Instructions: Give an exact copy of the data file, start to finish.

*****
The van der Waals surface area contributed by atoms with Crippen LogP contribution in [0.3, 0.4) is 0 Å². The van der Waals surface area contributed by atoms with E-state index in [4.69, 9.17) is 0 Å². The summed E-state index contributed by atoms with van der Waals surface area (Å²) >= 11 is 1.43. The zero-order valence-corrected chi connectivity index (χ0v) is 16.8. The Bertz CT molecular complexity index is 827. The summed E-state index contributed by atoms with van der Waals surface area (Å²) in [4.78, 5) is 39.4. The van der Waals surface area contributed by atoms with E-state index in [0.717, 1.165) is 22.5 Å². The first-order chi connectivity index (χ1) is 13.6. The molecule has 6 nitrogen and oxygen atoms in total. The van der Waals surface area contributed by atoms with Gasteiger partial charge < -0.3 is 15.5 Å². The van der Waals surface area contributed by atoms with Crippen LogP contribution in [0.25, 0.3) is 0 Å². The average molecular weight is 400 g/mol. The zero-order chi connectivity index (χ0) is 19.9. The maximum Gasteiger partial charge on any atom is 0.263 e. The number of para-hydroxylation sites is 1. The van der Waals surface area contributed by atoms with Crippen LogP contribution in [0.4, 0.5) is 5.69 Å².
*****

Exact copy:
The van der Waals surface area contributed by atoms with Crippen LogP contribution in [0.3, 0.4) is 0 Å². The van der Waals surface area contributed by atoms with E-state index in [4.69, 9.17) is 0 Å². The summed E-state index contributed by atoms with van der Waals surface area (Å²) >= 11 is 1.43. The zero-order valence-corrected chi connectivity index (χ0v) is 16.8. The Bertz CT molecular complexity index is 827. The summed E-state index contributed by atoms with van der Waals surface area (Å²) in [4.78, 5) is 39.4. The van der Waals surface area contributed by atoms with E-state index in [0.717, 1.165) is 22.5 Å². The first-order chi connectivity index (χ1) is 13.6. The molecule has 6 nitrogen and oxygen atoms in total. The van der Waals surface area contributed by atoms with Gasteiger partial charge < -0.3 is 15.5 Å². The van der Waals surface area contributed by atoms with Crippen LogP contribution in [0.25, 0.3) is 0 Å². The average molecular weight is 400 g/mol. The zero-order chi connectivity index (χ0) is 19.9. The maximum Gasteiger partial charge on any atom is 0.263 e. The number of para-hydroxylation sites is 1. The van der Waals surface area contributed by atoms with Crippen LogP contribution in [0.4, 0.5) is 5.69 Å².